El Natrun is known to hold some of the largest winter concentrations in Egypt of Tadorna tadorna (Shelduck), Gallinago gallinago (Common Snipe), Numenius arquata (Curlew), Calidris minuta (Little Stint) and Charadrius alexandrinus (Kentish Plover). Grus grus (Common Crane) is known to pass through and rest in significant numbers during spring and autumn. Some 12species of water birds are known or expected to breed in Wadi El Natrun, including the largest breeding population of Charadrius pecuarius (Kittlitz's Plover) known in Egypt.
While the Wadi Natrun was mined for Natrun though much of Pharaonic history, its main importance and indeed, its fame today is as Egypt's most important Christian monastic center, a prime attraction for Christian religious tourists who come to the holy land. There is good reason for this. The monasteries at Wadi Natrun and the surrounding region constitute some of the earliest, if not the earliest, Christian monasteries in the world. The district containing these monasteries has been known by many names, often derived from different languages, including Scetis, Scythis, al-Isqit (al-Askit), Shiet, Shihat (Shihet), Scitium and Wadi Habib.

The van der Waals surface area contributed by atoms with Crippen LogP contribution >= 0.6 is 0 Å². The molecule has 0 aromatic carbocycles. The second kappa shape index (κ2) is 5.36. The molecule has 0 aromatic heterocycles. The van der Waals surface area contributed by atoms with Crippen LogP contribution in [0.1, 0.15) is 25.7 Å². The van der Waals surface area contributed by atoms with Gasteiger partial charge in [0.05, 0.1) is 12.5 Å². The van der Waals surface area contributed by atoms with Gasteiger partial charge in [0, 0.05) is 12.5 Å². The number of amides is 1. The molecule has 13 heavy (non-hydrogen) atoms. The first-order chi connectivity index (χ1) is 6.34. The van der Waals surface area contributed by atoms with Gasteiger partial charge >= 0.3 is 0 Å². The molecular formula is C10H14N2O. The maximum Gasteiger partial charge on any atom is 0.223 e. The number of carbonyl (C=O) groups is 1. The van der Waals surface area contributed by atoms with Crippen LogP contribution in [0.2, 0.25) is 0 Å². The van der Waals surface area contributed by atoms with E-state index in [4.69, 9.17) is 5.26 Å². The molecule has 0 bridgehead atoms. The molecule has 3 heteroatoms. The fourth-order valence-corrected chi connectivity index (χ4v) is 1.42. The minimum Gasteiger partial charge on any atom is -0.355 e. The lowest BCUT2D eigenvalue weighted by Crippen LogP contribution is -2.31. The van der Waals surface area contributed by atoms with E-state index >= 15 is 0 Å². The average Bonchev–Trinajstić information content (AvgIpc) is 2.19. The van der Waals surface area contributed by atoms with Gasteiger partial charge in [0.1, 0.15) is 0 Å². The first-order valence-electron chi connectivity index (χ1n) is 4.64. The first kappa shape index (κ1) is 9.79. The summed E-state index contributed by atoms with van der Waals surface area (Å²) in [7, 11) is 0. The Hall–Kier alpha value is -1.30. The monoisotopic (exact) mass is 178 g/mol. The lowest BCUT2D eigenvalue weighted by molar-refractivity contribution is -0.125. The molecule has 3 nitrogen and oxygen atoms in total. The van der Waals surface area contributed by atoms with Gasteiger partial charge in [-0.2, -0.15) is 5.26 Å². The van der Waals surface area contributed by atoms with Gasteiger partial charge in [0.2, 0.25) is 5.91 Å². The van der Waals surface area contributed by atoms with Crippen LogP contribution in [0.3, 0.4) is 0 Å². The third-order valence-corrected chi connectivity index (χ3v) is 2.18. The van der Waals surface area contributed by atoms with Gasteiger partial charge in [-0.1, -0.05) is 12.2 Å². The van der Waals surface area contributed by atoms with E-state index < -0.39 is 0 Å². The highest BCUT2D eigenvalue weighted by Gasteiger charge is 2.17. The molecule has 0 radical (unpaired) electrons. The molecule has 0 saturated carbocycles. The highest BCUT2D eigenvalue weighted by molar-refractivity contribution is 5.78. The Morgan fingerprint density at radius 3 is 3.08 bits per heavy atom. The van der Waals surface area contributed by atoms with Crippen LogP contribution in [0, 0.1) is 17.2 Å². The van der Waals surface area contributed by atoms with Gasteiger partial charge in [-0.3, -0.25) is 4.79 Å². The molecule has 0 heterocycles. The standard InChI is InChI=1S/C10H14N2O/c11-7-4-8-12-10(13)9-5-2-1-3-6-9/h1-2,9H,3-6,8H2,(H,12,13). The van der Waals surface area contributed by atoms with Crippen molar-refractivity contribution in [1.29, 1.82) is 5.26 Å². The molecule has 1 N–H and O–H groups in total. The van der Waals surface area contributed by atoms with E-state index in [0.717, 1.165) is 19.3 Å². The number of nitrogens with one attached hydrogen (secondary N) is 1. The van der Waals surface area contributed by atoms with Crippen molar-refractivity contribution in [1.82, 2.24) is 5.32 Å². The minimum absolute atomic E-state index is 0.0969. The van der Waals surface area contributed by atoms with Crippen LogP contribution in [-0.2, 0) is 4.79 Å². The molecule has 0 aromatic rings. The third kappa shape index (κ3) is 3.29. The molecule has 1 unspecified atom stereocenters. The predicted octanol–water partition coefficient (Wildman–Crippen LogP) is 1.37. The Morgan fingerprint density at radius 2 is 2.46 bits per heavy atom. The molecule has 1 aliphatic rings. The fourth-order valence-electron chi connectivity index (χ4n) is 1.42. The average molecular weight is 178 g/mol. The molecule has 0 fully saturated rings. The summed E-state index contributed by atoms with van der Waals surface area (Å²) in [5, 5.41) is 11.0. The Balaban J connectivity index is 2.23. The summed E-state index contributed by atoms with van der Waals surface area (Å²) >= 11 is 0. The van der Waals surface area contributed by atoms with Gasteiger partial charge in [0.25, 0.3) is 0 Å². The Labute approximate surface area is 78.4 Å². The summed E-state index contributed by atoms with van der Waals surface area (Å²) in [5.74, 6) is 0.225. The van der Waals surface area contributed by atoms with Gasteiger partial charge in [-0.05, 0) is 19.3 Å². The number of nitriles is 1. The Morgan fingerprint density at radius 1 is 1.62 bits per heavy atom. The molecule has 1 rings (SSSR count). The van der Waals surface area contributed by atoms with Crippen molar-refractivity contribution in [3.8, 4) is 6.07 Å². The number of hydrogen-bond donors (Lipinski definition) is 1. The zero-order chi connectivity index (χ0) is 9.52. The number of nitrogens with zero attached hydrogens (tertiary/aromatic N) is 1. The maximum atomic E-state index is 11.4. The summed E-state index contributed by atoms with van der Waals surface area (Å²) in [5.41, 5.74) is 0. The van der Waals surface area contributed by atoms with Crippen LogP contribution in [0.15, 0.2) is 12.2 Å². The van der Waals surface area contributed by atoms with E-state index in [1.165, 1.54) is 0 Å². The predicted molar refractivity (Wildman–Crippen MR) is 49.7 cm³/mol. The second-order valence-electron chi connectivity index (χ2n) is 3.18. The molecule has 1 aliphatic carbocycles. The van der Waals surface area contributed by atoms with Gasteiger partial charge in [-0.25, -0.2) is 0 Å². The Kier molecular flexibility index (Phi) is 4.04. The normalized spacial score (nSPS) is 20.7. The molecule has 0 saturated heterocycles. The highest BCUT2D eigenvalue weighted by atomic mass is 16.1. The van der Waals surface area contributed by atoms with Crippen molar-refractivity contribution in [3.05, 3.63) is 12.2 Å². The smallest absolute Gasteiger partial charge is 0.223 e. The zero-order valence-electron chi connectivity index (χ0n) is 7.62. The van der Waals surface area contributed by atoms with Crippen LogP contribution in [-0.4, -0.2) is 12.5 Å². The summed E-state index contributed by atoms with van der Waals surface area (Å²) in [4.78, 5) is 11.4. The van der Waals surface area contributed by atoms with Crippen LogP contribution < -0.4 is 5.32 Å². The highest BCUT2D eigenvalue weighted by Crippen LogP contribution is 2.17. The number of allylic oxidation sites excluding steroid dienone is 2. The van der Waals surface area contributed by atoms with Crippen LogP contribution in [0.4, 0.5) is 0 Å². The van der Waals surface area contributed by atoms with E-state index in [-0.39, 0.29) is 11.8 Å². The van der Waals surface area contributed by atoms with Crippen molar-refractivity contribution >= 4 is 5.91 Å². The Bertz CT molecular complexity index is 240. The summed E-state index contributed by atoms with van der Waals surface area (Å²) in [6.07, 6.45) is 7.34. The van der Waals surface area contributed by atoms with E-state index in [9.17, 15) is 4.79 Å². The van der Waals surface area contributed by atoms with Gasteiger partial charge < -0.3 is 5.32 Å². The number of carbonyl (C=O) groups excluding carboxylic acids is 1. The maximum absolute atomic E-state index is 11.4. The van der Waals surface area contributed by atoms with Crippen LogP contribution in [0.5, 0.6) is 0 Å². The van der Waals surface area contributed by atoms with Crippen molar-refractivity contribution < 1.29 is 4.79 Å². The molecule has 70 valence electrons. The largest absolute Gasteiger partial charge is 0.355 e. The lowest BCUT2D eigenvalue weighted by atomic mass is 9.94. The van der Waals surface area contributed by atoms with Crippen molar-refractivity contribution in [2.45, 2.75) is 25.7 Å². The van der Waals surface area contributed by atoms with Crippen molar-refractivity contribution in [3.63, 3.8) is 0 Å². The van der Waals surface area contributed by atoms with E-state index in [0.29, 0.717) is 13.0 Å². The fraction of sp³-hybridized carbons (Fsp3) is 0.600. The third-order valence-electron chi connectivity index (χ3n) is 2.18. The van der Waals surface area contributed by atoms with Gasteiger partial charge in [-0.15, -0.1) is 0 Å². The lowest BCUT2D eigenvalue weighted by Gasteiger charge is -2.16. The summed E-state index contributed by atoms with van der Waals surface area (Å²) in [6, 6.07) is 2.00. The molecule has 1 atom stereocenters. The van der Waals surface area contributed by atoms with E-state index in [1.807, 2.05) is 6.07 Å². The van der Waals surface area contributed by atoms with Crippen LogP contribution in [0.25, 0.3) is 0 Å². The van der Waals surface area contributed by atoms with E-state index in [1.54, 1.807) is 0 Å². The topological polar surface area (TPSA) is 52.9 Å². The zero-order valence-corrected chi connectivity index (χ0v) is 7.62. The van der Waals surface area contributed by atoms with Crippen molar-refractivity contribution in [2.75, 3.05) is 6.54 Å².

The history of the Wadi and its importance to Coptic Christians dates back to the 4th century AD. Christianity reached the area with St. Macarius the Great who retreated there in c.330, at a time when monastic life was not yet developed. During this period, holy men were hermits, living outside social structures. However, the reputation of St. Macarius soon attracted followers, who built cells nearby and thus began a loose confederation of monastic communities. Many of these early settlers had already followed the Christian hermit lifestyle in nearby places such as Nitria. Hence, Scetis was less a place of innovation than a locus of consolidation.